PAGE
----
Over the past decade, foreign investors in China have faced a steep learning curve, whether when embarking on a large hospital project or setting up primary care clinics, partly because the regulatory environment was not conducive. The ongoing reforms, in seeking to create a more business-friendly environment, are presenting new opportunities, especially in the subsectors of primary care clinics, specialty hospitals, rehab centres, and diagnostic laboratories.

But before investors dive into Chinese waters, they should first learn how to navigate them. If they don’t, they may end up treading water financially or, worse still, sinking.

Posted on: 06/02/2017 UTC+08:00


News

Diversified conglomerate Mexter Technology is raising M$14.3 million (US$3.2 million) via a private placement to fund its expansion into healthcare services. It is selling up to 20% of its share capital. M&A Securities is handling the deal.
Harmonicare Medical, the largest private obstetrics and gynaecology specialty hospital group in China, has reported a 9.9% decline in profits for 2016 to Rmb95.7 million (US$13.9 million). At the same time, revenues slipped 5.5% to Rmb859.7 million.
Medical device manufacturer Vincent Medical has reported a 48.2% slump in annual profits to HK$37.1 million (US$4.8 million). At the same time, revenues for the year were up 4.3% to HK$467.3 million.
Chinese medical products conglomerate Shandong Weigao Group Medical Polymer has reported a 17.6% rise in profits for 2016 to Rmb1.3 billion (US$188.9 million) on revenues that were up 13.7% to Rmb6.7 billion.
Anand Kumar has been appointed a non-independent non-executive director of SGX-listed healthcare provider Healthway Medical Corporation (HMC). This follows the news last week that HMC had been thrown a lifeline after agreeing to a revised convertible notes deal with Singapore and Dubai based private equity firm Gateway Partners.
SGX-listed healthcare provider Healthway Medical Corporation (HMC) has been thrown a lifeline after agreeing to a revised convertible notes deal with Singapore and Dubai based private equity firm Gateway Partners.
The Australian Competition and Consumer Commission has decided not to oppose the acquisition of private hospital operator Pulse Health by Healthe Care, Australia’s third largest hospital operator.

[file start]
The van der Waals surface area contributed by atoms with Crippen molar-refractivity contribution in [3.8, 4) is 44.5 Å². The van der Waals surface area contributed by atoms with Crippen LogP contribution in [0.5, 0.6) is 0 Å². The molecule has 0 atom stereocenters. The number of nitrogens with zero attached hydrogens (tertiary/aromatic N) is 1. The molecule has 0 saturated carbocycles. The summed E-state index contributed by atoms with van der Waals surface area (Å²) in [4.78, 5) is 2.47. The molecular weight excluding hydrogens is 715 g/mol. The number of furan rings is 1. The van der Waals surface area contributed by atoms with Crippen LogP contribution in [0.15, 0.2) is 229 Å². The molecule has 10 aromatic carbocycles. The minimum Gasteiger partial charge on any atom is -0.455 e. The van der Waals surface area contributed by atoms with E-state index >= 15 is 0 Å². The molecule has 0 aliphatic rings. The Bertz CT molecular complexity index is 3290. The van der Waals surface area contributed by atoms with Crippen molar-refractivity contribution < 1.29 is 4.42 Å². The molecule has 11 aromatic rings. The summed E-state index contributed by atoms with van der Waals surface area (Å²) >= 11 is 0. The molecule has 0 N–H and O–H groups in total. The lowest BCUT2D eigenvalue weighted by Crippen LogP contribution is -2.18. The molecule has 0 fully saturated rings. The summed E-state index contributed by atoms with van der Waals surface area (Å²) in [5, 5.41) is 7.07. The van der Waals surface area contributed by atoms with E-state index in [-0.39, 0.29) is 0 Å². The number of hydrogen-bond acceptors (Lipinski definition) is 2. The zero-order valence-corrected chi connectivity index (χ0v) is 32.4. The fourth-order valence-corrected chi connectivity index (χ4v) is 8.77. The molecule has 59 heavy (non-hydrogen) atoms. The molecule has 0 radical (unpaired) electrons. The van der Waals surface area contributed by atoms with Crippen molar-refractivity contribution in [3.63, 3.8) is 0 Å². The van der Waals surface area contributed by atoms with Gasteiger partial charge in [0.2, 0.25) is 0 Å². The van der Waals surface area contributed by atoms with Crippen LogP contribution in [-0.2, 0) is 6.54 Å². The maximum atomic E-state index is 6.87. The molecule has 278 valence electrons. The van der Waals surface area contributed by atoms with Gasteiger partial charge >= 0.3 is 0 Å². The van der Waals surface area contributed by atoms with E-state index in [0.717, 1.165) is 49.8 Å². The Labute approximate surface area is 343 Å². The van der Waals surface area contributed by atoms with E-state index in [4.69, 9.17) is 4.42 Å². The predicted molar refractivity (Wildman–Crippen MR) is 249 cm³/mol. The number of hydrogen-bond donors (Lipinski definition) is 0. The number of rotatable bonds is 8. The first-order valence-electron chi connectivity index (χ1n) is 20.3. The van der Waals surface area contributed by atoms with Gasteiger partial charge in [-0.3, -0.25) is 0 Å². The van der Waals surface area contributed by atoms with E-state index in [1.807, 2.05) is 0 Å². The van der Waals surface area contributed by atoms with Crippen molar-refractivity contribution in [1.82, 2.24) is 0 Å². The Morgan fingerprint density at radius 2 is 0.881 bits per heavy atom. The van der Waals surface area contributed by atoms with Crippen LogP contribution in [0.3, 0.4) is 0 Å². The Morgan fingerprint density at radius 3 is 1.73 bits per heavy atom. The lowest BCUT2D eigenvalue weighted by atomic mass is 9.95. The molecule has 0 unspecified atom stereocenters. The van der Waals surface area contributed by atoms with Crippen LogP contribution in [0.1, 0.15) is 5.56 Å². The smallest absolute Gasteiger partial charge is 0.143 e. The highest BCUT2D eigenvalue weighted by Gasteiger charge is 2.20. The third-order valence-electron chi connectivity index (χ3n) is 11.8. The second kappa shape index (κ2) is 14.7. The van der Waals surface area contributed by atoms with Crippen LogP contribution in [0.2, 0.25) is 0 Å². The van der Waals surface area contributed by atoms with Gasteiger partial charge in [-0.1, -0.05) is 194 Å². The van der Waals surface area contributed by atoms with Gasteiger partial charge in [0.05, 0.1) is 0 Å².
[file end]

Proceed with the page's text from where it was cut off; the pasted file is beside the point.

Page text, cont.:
Guangdong Kanghua Healthcare, the operator of the largest private hospital in China, has reported a 22.5% rise in profits for 2016 to Rmb145.7 million (US$21.2 million). At the same time, revenues rose 16.6% to Rmb1.2 billion.



Analysis

The takeover of Australian private hospital operator Pulse Health by Healthe Care, Australia’s third largest hospital operator has been put on hold for two months. Yesterday Pulse applied to the Supreme Court of New South Wales to delay a scheme meeting planned for Wednesday this week to approve its takeover, until 1 May.
The renounceable non-underwritten 11-for-200 rights issue for SGX-listed private healthcare provider Health Management International (HMI) has received strong interest from investors. It had a 145.7% subscription rate, raising gross proceeds of S$18.5 million (US$13.1 million).
Timothy Low, chief executive officer of Farrer Park Hospital in Singapore, explains how high end medical treatment can find its niche as belts around the region are tightened.
Michael Custer, analyst at Solidiance in Shanghai, explains that healthcare service providers will come out on top from China’s healthcare reforms.
Asia is no longer the benign liability environment that it once was. Michael Griffiths, regional director of healthcare at Aon Singapore, explains why.
Rhenu Bhuller, partner at Frost & Sullivan, examines the evolving implications of the Trump election on the healthcare industry in Asia.
Healthcare Partners has increased its hostile takeover bid for NZX-listed specialist medical investment firm Abano Healthcare Group. It is now offering NZ$10.16 per share (US$7.34) per share, up from NZ$10.00 per share. The increased offer takes into account the dividend that Abano paid last month.
Real estate group OUE has made a S$62.9 million (US$44.4 million) takeover bid for financially troubled International Healthway Corporation (IHC), a Singapore-listed integrated healthcare services and facilities provider.